Didion’s coping mechanism is “magical thinking,” which really is a form of denial: She maps out routines and ways of thinking that allow her to postpone dealing with the reality of her loss and leave the door open in her mind for John to come back and for Quintana to recover and enjoy a normal life with her new husband.
Q, as her mother calls her, does recover and has setbacks before eventually dying within that same year. It’s gut-wrenching stuff and Jeffries, directed by Steve Campo, is powerful in the 90-minute intermissionless show. that takes us through the various thoughts of the author.
She feels emotions, analyzes her actions to see whether she might have done anything to change the outcomes, and takes a scathingly hard and honest look at herself as she weathers her grief, which she describes as “the unending absence that follows.”
The emotions are capped quickly, however, and she puts on a mask for anyone who gets close to her or wants to help. Unfortunately, when all is said and done, the character doesn’t appear that vulnerable, and it doesn’t seem important whether we feel for her or not. She deals with everything just fine on her own.
This distance is enhanced by Brian Pather’s stark set. A couch and a coffee table and a few props are all that grace the stage. Jeffries wears a stone-grey tunic pants suit. It’s a great performance, but of a character with whom we feel we have bonded even if she's provided certain unsettling insights: We don’t want to believe what happened to her could one day happen to us.
---- Lauren Yarger
The Year of Magical Thinking plays at City Arts on Pearl (233 Pearl Street, Hartford) through May 24. Performances are Tuesdays, Wednesdays and Thursdays at 7:30 p.m.; Fridays and Saturdays at 8:00 p.m. with matinees on Saturdays and Sundays at 2:30 p.m. Tickets: General admission $37 for weeknights and matinees; $47 for Friday and Saturday evenings; center reserved seats $11 extra; and college student rush tickets $11 can be purchased by calling (860) 527-7838 or by visiting www.theaterworkshartford.org.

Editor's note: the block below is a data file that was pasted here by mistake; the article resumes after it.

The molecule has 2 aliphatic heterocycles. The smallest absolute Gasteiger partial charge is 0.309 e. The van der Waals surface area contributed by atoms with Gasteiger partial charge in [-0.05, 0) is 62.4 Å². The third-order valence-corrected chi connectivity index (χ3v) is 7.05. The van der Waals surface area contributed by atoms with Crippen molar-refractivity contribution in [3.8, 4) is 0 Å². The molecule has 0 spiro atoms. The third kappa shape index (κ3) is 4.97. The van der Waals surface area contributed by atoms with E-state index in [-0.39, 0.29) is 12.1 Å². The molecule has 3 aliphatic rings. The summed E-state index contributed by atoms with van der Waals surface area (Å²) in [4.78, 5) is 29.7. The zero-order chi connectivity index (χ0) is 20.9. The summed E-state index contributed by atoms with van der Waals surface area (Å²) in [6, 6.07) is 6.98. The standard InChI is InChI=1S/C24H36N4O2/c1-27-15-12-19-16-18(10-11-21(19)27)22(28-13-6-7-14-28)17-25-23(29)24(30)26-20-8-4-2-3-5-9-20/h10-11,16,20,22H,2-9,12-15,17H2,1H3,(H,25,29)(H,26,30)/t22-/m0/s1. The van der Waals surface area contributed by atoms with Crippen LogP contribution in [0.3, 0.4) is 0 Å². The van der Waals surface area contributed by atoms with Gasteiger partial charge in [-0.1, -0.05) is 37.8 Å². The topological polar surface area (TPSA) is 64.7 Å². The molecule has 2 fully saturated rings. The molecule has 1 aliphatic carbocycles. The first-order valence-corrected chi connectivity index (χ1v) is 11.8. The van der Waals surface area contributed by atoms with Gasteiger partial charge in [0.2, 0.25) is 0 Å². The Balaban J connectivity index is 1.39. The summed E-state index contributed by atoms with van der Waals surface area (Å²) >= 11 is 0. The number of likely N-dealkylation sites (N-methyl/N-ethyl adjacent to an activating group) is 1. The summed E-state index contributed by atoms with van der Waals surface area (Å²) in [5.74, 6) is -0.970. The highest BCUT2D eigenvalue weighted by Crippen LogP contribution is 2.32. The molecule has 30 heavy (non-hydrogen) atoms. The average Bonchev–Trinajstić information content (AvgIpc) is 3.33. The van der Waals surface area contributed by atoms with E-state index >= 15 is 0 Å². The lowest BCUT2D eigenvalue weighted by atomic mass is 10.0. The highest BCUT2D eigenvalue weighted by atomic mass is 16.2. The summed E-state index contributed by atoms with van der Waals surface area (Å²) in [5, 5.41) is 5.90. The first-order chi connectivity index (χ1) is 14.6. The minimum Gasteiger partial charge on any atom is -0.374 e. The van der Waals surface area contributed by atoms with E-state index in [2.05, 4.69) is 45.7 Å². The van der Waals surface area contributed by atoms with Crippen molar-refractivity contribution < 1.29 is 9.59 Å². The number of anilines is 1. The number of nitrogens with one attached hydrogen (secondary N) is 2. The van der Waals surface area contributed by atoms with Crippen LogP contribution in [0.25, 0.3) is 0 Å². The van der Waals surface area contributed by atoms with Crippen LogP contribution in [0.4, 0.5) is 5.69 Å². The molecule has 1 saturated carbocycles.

By Andy Propst on May 4, 2009 | In ATW Reviews
In the autobiographical Everyday Rapture, which opened last night at Second Stage Theatre, Sherie Rene Scott (Ursula in Broadway's The Little Mermaid and Amneris in Aida) reflects on her upbringing as a Mennonite in Kansas and her seemingly incongruous life as a stage diva. As you might expect from the title, the show, penned by Scott and Dick Scanlon, has a decidedly spiritual quality to it, and the piece eschews the standard "and then I did…" format of similar showbiz pieces, opting instead to offer a collage-like meditation on a sextet of seminal events in Scott's life. It's a daring format that has both its rewards and its limitations. Nevertheless, ninety minutes with this dynamic performer centerstage is time well spent.
Scott establishes the yin and yang of her personality from the outset of "Rapture," describing how she carried two pieces of paper on her at all times. One reminds her of the relative insignificance we all play in the greater scheme of things. And the other? Well, let's just say it's slightly more grandiose. From this, sequence, in which she, along with her powerhouse backup singers Lindsay Mendez and Betsy Wolfe, who are joined briefly by Eamon Foley late in the show, belt out "Elevation" (a U2 standard), Scott moves on to a description – simultaneously comic and moving – about her childhood in Kansas, her upbringing, and her early discovery of performing and singing. Among her favorites as a child: Judy Garland, and in "Rapture," she performs two of the tunes closely associated with this legend: "Get Happy" and "You Made Me Love You." Theatergoers will never think of the latter in the same way after Scott's moving performance, which casts the song, which she sang at her cousin Jerome's "shunning," in a completely new, and slightly disconcerting, light.